Race Report: Ironman Tremblant (Part 3 of 3)

Seven months ago, I did an Ironman.

After almost thirteen hours of swimming, biking, and running/walking, I turned the final corner and was in Tremblant village. The streets were lined with people. Everyone was cheering, clapping, and shouting. From somewhere else, I was given the energy to pick up my pace and my spirit. Right at the fork in the road where you either kick off to do another lap or you find yourself in the finishing stretch, there was my family. Laura was there jumping up and down. I saw my brother and sister, my mom, my brother-in-law. They had made it through the day and stuck it out for me.

Crossing the line itself, I’d like to say I remember it vividly. I’d like to say time slowed down and a wave of pride and jubilation washed over me, but to tell you truth, I remember it mostly from the picture.

IMG 9616

I raised my left hand and pumped my fist. Completion. Check it off the list.

After getting my medal, I searched the crowd for Laura. I wanted to hug her, I wanted to tell her I had done it. I wanted her to tell me she was proud of me. I wanted to hear those words from her lips. Doesn’t that always mean as much as crossing the line?

Looking back on the race day, I realize that crossing the line wasn’t everything. It is the days worth of swimming, biking and running in preparation. It is the hundreds of Honey Stinger Waffles (and their MUCH cheaper alternatives), the barrel of protein powder and the pools of water consumed. It’s the sweat. It all matters.

I missed my goal by almost fifty-three minutes. I made my secondary goal by six and half minutes. I felt/feel lousy about my run. But I was smiling. Because I did it.

When Laura did her first half-Ironman, I remember telling her, “I could see myself trying a half, one day, but a full Ironman, that’s just nuts.” Yet, the capacity to accomplish anything is only limited by your belief in yourself.

This wasn’t just about triathlon. It wasn’t about the disciplines. It was about discipline. It was a re-wiring of my brain to tell myself, anything can be accomplished if you do the work.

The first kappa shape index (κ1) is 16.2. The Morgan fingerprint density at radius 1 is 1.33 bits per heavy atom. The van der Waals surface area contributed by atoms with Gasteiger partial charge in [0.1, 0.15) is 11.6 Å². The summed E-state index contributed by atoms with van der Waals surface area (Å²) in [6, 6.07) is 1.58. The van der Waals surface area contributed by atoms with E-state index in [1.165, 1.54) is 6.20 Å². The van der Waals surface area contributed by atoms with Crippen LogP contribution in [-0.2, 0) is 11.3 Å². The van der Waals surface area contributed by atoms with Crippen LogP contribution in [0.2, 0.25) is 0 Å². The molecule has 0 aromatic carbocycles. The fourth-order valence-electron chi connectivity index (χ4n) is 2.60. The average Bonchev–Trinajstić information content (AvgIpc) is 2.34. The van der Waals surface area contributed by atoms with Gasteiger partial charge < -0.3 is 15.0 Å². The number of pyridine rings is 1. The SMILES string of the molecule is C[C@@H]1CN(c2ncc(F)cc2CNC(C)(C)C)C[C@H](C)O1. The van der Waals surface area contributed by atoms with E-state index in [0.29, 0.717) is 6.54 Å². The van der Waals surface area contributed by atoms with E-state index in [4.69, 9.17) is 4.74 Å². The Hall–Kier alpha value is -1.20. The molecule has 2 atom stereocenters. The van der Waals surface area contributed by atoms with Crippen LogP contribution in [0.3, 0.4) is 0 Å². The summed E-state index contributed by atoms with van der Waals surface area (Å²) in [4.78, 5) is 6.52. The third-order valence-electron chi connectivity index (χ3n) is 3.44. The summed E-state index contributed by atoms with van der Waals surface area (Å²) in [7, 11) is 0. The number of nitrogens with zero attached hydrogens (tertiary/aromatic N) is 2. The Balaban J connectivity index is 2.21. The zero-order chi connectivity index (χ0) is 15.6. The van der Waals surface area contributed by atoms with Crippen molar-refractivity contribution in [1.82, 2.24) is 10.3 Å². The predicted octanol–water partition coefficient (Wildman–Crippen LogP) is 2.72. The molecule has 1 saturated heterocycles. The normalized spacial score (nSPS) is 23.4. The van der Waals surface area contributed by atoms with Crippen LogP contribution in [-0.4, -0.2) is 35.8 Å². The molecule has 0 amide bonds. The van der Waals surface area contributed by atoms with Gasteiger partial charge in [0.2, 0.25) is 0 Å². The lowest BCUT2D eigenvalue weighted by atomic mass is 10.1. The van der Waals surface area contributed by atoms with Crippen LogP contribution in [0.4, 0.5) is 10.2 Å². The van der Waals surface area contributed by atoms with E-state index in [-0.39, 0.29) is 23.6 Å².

Cheering squad

This wasn’t just about triathlon. It was about challenging myself and being challenged and supported by others. I can’t thank Laura enough for supporting me when I was down by kicking me out the door for my run. I can’t thank Coach Patti enough for saying, “Have you ridden 180 yet?”  I can’t thank Ian enough for getting me out on the long rides in the early mornings. I can’t thank Shane and Coach Pinkney enough for taking the piss out of me. I can’t thank all my family enough who made the trip and trotted alongside me, and stayed positive for me the entire thirteen hours. I can’t thank the people along the course enough – who cheered, laughed and clanged pots and pans or the volunteers at every aid station or the transition tent. Getting through Ironman is not a one person effort.

I’m asked whether I’d do another one. I always reply, “Absolutely. I still have something to prove.”

After I had crossed the line, I went back to the condo with Laura, showered and napped. But just before midnight, we got back in the car and drove down to the finish line. We found a place along the barricades, mere meters from the finish line and that’s when I was truly inspired. Just before the seventeen hour cutoff time, racers crossed the finish line. They were young (the guy who I sat beside at the banquet who was 26), they were old (the original Ironman competitor), they were skinny, they were fat. They had started in the water at the same moment I had. They continued the journey of their Ironman for almost seventeen straight hours. With every ounce of energy I had left, I yelled and shouted, clapped and whistled.

I didn’t watch the first person cross the finish line in 8:40:48. But I doubt I would have been more inspired then by Ricardo Bofill who finished at 16:58:42. He personified what I tell my students. Anything is possible.

Each of the 2597 people who lined up at the start of the race and the 2097 who finished personified how I want to live my life…in constant pursuit.